[time-nuts] Water on Enceladus - What does this imply about NASA'a ability to measure frequency?
alex at pcscons.com
Fri Apr 4 12:58:25 EDT 2014
gravitation measurement, particularly gravitation measurement in space
is based on the Eotvos -effect see here:
http://en.wikipedia.org/wiki/E%C3%B6tv%C3%B6s_effect and here:
http://en.wikipedia.org/wiki/Lor%C3%A1nd_E%C3%B6tv%C3%B6s and from
the begin of the space exploration many space crafts using accelerometer
based on that Eotvos pendulum, invented by Eotvos in the
eighteen-hundreds [the richest oilfields in the United States were
discovered by Eötvös' Pendulum. The Eötvös pendulum was used to prove
the equivalence of the inertial mass
<http://en.wikipedia.org/wiki/Inertial_mass> and the gravitational mass
<http://en.wikipedia.org/wiki/Gravitational_mass> accurately] so no
speed no time measurement is necessary...
~ a former co-worker of space projects.
On 4/4/2014 9:01 AM, Jim Lux wrote:
> On 4/4/14 5:01 AM, Dr. David Kirkby wrote:
>> On 4 Apr 2014 08:55, "Tom Knox" <actast at hotmail.com> wrote:
>>> 90 microns is approx a freq res of about 1 x 3.66 -12
>>> Thomas Knox
>> Since the Doppler shift is prortional to the frequency, I can't see how
>> one can determine the absolute frequency.
>> But given light travels at 3e8 m/s and they can resolve 9e-5 m/s, I
>> have thought that the frequency resolution needed was 9e-5/3e8=3e-13. We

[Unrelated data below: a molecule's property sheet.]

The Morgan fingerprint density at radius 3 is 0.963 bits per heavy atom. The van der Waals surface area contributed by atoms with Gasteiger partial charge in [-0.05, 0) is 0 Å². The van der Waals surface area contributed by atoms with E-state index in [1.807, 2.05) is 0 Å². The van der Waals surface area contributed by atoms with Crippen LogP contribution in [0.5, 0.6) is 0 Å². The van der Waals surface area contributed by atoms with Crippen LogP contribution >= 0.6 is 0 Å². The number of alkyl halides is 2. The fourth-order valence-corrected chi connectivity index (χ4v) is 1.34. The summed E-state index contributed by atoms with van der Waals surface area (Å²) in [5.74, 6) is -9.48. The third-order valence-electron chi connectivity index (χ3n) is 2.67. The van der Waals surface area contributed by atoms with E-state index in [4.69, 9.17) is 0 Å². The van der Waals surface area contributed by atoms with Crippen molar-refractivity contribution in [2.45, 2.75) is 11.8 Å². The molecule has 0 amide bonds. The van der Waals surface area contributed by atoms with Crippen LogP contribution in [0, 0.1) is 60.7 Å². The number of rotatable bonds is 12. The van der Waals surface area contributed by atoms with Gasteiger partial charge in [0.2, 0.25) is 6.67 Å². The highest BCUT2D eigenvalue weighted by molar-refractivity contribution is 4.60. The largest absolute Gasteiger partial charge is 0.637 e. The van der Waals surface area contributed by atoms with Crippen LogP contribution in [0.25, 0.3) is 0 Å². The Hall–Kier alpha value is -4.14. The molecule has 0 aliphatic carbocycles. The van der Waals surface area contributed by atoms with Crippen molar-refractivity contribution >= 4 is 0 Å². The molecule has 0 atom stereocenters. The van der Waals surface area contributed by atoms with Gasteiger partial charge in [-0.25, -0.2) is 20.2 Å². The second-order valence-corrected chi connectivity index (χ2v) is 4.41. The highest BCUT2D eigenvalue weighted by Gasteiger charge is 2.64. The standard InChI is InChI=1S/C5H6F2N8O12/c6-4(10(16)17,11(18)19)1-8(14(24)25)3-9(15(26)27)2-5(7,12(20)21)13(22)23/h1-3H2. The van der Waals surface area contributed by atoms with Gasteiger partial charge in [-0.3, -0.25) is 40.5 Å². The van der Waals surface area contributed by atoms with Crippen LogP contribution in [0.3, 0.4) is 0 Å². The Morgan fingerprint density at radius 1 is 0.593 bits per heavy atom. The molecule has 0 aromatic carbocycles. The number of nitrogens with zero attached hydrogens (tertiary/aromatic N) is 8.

>> are differing by more than a factor of 10.
> It's actually even more tricky, if you think about it, because what
> you are really doing is making the measurement over some time period,
> and the path length of signal is continuously varying during that time.
> Not only is Cassini doing it's flyby of Enceladus (and you're looking
> for small deviations in trajectory from those due to an idealized
> point source masses), but you've also got your ground stations on
> Earth moving due to planetary motion, daily rotation, as well as
> things like solid earth tides moving the DSN station up and down by
> tens of cm during the measurements.
> Gravity science in deep space is a very time-nutty activity.. it's
> basically finding all the various sources of change, modeling them,
> and driving the uncertainties as low as possible.
> They use a collocated radiometer to compensate for the extra delay of
> the atmosphere of earth. JPL has all those folks computing earth
> rotation models, and that figures in (hey, you need to know the
> rotational velocity of earth pretty accurately, to take that out of
> the equation).
> The folks who do this spend a lot of time looking at "residuals" plots
> and trying to make them look like a flat line of zero width.
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